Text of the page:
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City of Berkeley v. Ferguson-Florissant School District

United States District Court, E.D. Missouri, Eastern Division

November 4, 2019

THE CITY OF BERKELEY, MISSOURI, et al., Plaintiffs,
v.
FERGUSON-FLORISSANT SCHOOL DISTRICT, et al., Defendants.

          MEMORANDUM AND ORDER

          RONNIE L. WHITE, UNITED STATES DISTRICT JUDGE.

         This matter is before the Court on Defendants Ferguson-Florissant School District (“District”), Robert Chabot, Scott Ebert, Leslie Hogshead, and Jessica Ponder's (collectively “Defendants”) Motion to Dismiss Plaintiffs' Verified Complaint and Application for Temporary Restraining Order, Preliminary Injunction, and Permanent Injunction Pursuant to Fed.R.Civ.P. 12(b)(6) (ECF No. 10). The motion is fully briefed and ready for disposition. For the reasons set forth below, the Court grants Defendants' motion to dismiss.

         I. Background

         Ferguson-Florissant is a school district located in north St. Louis County, Missouri. (Pl.'s First Am. Compl. ¶ 11, ECF No. 24) The District includes all or part of eleven municipalities, including the City of Berkeley, and is governed by a seven member school board. (Id.) The District's School Board[1] (“Board”) approved a reorganization of the District which resulted in the closing of schools, the reorganization of schools, and the transfer of students to other schools. (Id. at ¶ 3) For instance, the District formerly had three full service high schools, McCluer, McCluer North, and McCluer South-Berkeley. (Id. at ¶ 3 n. 2) The District reorganized McCluer South-Berkeley into a STEAM high school, causing the students at the Berkeley school to transfer to either McCluer or McCluer North. (Id. at ¶¶ 3 n. 2, 27) The plan also closed a grade school and a middle school in Berkeley. (Id. at ¶ 32)

         On February 1, 2019, Plaintiffs filed a Verified Complaint and Application for Temporary Restraining Order, Preliminary Injunction, and Permanent Injunction. (ECF No. 1) Plaintiffs filed an identical First Amended Complaint on April 15, 2019 with the names of the minor children replaced with initials. (ECF No. 24) Plaintiffs are the City of Berkeley, minor students who attended Berkeley schools, and their relatives as next friends. (Id. at ¶¶ 5-10) Plaintiffs contend that the school closings and reorganization will cause irreparable harm to the City of Berkeley, as the actions disproportionately affect the Berkeley citizens and the young people who attend Berkeley neighborhood schools. (Id. at ¶¶ 4, 22) Plaintiffs assert the District's decision will destabilize the Berkeley community, decrease the city's population, cause real estate developers to build elsewhere, lower property values, and cause hardships on parents and students. (Id. at ¶¶ 16, 22-23, 25, 32)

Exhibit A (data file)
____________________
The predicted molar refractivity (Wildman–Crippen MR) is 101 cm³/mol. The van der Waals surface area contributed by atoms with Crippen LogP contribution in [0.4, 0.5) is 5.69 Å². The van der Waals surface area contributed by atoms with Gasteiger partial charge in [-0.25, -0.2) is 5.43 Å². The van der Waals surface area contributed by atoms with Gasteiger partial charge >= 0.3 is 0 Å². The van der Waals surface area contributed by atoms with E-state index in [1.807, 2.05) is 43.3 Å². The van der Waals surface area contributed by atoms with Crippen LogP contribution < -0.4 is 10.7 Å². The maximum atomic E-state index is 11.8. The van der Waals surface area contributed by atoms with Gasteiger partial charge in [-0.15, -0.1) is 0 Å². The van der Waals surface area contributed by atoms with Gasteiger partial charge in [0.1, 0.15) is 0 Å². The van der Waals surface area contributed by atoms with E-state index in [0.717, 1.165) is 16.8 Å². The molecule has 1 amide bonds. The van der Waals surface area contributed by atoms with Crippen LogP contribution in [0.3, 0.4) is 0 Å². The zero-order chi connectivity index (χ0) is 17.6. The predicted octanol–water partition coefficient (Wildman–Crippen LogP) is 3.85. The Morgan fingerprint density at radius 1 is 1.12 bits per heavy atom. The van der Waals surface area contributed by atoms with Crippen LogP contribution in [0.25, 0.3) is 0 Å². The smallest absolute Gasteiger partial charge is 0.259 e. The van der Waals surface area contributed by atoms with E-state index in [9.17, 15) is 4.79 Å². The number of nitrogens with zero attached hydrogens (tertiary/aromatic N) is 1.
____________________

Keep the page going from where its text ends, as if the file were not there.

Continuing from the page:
Plaintiffs bring claims under 42 U.S.C. § 1983 for violations of their right to equal protection under the Fourteenth Amendment by implementing a reorganization that closes neighborhood schools. (Id. at ¶ 30) They also claim the reorganization violates Section Two of the Missouri Constitution because the action violates Plaintiffs' natural rights to equality under the law. (Id. at ¶ 31) Plaintiffs assert Defendants affirmatively created or increased the risk that Plaintiffs would be exposed to disparate treatment and be adversely affected by the reorganization. (Id. at ¶ 40) Further, they allege Defendants knew or should have known their acts or omissions would specifically harm the Plaintiffs. (Id. at ¶ 41) Plaintiffs seek injunctive relief preventing the District from implementing the reorganization plan and enjoining the relocation of students to different schools. They also seek attorney's fees and costs. On March 26, 2019, Defendants filed a motion to dismiss Plaintiffs' complaint pursuant to Rule 12(b)(6) of the Federal Rules of Civil Procedure. (ECF No. 10)

         II. Legal Standard